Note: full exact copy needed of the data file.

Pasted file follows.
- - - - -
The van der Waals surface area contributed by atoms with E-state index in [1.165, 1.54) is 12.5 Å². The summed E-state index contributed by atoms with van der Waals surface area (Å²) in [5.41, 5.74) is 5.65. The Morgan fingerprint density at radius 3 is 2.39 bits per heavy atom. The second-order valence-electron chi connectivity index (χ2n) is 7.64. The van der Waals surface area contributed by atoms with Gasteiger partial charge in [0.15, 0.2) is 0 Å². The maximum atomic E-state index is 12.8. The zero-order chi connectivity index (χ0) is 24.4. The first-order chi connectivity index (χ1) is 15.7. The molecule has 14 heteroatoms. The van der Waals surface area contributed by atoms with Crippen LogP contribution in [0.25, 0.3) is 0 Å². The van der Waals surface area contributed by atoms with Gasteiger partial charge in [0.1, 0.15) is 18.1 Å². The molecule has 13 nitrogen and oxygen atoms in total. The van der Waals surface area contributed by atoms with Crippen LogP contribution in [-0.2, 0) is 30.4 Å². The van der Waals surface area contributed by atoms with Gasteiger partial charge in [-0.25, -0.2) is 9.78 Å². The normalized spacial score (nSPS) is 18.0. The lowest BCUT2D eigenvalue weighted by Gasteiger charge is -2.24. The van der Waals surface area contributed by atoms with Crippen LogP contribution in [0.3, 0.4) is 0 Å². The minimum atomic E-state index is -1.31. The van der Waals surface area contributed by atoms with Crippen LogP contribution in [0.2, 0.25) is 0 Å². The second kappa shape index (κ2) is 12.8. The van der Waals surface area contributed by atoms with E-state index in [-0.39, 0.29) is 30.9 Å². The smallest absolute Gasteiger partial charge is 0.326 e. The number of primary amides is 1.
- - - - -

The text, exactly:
The van der Waals surface area contributed by atoms with E-state index in [1.165, 1.54) is 12.5 Å². The summed E-state index contributed by atoms with van der Waals surface area (Å²) in [5.41, 5.74) is 5.65. The Morgan fingerprint density at radius 3 is 2.39 bits per heavy atom. The second-order valence-electron chi connectivity index (χ2n) is 7.64. The van der Waals surface area contributed by atoms with Gasteiger partial charge in [0.15, 0.2) is 0 Å². The maximum atomic E-state index is 12.8. The zero-order chi connectivity index (χ0) is 24.4. The first-order chi connectivity index (χ1) is 15.7. The molecule has 14 heteroatoms. The van der Waals surface area contributed by atoms with Crippen LogP contribution in [0.25, 0.3) is 0 Å². The van der Waals surface area contributed by atoms with Gasteiger partial charge in [0.1, 0.15) is 18.1 Å². The molecule has 13 nitrogen and oxygen atoms in total. The van der Waals surface area contributed by atoms with Crippen LogP contribution in [-0.2, 0) is 30.4 Å². The van der Waals surface area contributed by atoms with Gasteiger partial charge in [-0.25, -0.2) is 9.78 Å². The normalized spacial score (nSPS) is 18.0. The lowest BCUT2D eigenvalue weighted by Gasteiger charge is -2.24. The van der Waals surface area contributed by atoms with Crippen LogP contribution in [0.3, 0.4) is 0 Å². The minimum atomic E-state index is -1.31. The van der Waals surface area contributed by atoms with Crippen LogP contribution in [0.2, 0.25) is 0 Å². The second kappa shape index (κ2) is 12.8. The van der Waals surface area contributed by atoms with E-state index in [-0.39, 0.29) is 30.9 Å². The smallest absolute Gasteiger partial charge is 0.326 e. The number of primary amides is 1.